APT – Advanced, Persistent Threat

Given enough adoption of secure policies and frameworks and a threat agent with adequate resources, access and motivation any control/countermeasure/safeguard can be overcome.

This means that a sufficiently motivated and backed threat agent (nee “hacker”) can defeat any one (and in multiple cases, any) security controls put in place.  

Key takeaway: If you want to enhance security you must build partnerships where you understand what business wants to do, how badly it wants to accomplish it and what costs of security is is willing to endure.

The implication of this is that security isn’t just about technology; it is fundamentally a partnership of technology and culture.  Controls that were effective hundreds of years ago are ineffective today because their vulnerabilities are well-known.

Infosec or security requires that appropriate technological means are employed (for the military this may mean assigning value to items and then categorizing them such that any subject without appropriate security cannot access the objects).  Because security is only as viable as its weakest link, security also requires a partnership of all subjects within a domain (e.g. a company) to accept certain standards and adhere to those without deviation.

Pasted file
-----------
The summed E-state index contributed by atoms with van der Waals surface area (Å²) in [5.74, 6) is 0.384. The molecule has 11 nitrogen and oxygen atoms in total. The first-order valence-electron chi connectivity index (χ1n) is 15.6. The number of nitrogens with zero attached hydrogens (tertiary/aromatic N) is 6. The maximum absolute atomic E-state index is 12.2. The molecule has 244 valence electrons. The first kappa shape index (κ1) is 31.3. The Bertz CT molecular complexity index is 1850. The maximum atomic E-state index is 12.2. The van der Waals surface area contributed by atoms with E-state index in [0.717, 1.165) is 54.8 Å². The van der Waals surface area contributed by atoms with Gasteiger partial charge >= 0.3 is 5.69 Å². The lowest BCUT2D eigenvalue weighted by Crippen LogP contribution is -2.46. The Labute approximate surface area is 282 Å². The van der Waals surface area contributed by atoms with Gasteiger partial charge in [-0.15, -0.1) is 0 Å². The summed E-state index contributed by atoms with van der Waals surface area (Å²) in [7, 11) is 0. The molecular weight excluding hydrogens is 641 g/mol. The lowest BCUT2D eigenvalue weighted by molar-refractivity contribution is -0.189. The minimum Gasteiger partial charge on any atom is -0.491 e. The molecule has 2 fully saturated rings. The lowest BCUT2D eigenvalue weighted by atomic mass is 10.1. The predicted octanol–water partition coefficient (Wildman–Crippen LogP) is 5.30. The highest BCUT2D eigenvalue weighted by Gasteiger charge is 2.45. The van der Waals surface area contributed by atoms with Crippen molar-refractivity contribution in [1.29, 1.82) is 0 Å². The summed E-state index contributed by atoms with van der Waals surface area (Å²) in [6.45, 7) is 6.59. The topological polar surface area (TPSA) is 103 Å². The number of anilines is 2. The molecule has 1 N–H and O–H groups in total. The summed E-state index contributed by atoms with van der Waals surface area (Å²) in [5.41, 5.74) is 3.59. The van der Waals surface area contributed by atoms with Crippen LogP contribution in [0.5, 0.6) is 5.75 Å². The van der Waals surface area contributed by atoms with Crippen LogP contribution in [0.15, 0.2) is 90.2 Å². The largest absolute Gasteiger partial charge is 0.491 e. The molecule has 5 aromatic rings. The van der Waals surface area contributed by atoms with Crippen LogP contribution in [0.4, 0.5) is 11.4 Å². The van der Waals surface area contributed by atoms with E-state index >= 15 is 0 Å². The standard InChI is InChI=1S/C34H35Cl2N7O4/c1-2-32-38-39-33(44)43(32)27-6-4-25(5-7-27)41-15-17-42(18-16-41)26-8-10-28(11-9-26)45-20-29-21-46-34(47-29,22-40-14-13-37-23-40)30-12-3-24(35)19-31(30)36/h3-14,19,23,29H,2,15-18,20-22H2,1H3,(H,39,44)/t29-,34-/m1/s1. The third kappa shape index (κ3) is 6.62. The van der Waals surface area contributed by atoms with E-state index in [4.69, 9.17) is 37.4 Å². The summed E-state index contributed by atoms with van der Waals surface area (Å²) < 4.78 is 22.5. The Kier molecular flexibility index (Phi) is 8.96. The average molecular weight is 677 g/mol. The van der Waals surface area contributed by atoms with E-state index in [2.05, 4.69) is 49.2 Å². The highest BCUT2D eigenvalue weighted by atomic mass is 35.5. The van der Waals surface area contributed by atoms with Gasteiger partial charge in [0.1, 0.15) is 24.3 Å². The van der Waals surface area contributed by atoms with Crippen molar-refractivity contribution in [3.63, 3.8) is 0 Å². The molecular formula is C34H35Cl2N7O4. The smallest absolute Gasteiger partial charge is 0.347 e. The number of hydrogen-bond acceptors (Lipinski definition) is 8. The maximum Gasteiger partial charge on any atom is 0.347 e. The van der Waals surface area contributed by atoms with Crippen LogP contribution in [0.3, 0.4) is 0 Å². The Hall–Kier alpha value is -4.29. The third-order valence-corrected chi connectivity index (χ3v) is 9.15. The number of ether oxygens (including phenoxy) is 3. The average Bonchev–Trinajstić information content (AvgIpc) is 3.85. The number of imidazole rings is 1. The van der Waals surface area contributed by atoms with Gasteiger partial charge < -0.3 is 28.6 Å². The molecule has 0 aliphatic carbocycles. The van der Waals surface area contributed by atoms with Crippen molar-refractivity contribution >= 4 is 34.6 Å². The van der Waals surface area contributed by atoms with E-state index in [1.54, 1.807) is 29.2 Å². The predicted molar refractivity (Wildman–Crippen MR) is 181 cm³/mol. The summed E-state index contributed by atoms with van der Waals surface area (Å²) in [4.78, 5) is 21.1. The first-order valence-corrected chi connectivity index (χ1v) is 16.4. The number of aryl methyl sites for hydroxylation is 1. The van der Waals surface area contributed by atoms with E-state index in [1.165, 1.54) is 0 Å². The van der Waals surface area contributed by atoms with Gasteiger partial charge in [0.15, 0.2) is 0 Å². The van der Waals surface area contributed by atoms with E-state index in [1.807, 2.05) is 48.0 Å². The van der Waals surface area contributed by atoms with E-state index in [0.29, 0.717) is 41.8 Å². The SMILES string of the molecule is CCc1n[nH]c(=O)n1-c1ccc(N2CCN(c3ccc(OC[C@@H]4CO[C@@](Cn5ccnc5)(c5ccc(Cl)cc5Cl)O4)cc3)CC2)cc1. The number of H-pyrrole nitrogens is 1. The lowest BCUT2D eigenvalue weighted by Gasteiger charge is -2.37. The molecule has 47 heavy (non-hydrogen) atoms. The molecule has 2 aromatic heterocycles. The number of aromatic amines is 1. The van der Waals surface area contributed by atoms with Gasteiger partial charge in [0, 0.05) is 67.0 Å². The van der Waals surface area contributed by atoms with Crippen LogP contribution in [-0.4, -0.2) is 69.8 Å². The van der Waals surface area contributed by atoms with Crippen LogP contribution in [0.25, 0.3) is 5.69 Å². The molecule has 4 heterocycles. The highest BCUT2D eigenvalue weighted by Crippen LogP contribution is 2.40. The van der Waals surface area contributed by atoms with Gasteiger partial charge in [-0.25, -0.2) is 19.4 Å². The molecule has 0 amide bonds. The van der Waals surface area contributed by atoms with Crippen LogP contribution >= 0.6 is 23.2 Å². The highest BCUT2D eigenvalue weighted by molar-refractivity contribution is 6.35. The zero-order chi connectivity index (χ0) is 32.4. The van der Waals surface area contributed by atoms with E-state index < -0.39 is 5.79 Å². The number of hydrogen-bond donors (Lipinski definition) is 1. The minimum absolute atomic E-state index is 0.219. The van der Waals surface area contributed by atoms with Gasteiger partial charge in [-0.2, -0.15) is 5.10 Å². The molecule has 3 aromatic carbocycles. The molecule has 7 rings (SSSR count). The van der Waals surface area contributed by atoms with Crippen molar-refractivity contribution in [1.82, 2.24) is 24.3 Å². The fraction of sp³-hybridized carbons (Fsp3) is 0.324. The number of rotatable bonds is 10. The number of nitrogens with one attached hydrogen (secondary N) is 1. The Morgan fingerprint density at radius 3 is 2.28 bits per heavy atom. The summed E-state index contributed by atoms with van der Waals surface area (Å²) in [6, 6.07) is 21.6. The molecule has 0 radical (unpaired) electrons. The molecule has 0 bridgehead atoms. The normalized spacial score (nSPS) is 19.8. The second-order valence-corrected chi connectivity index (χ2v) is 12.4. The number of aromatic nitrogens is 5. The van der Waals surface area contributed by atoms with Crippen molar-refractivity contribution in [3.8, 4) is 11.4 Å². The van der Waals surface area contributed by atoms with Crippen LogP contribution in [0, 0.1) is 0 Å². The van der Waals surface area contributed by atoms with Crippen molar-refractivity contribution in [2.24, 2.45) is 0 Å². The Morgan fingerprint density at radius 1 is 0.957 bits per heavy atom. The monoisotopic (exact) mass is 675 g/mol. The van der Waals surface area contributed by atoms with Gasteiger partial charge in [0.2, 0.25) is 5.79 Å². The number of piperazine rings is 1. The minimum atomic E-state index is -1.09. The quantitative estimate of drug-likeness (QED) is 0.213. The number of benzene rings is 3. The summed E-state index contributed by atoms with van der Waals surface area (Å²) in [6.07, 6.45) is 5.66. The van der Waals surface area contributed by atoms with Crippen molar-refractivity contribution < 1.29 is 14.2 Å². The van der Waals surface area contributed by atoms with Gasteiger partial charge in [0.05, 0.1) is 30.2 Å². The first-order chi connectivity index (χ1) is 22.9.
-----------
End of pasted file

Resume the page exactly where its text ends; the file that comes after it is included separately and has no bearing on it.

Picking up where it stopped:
That doesn’t mean there can’t be discussion or that risk mitigation drives the choices; business is business and most companies aren’t willing to be 100% secure … or else they’d just close the doors and turn off the lights.

If you don’t believe security has a need to build partnerships that are consistent and sustainable, consider that the hacking of security giant RSA was achieved because a couple of employees decided to open an Excel spreadsheet that was emailed to them.

Had those individuals understood the corporate security policies and agreed that those policies weren’t too burdensome or were warranted RSA wouldn’t have been compromised.  The company had the appropriate technological security applied; it had policies that had protected it against APTs before and, ostensibly, since.  It was that moment-in-time decision that allowed at least one person to open the door to a patient, persistent threat agent.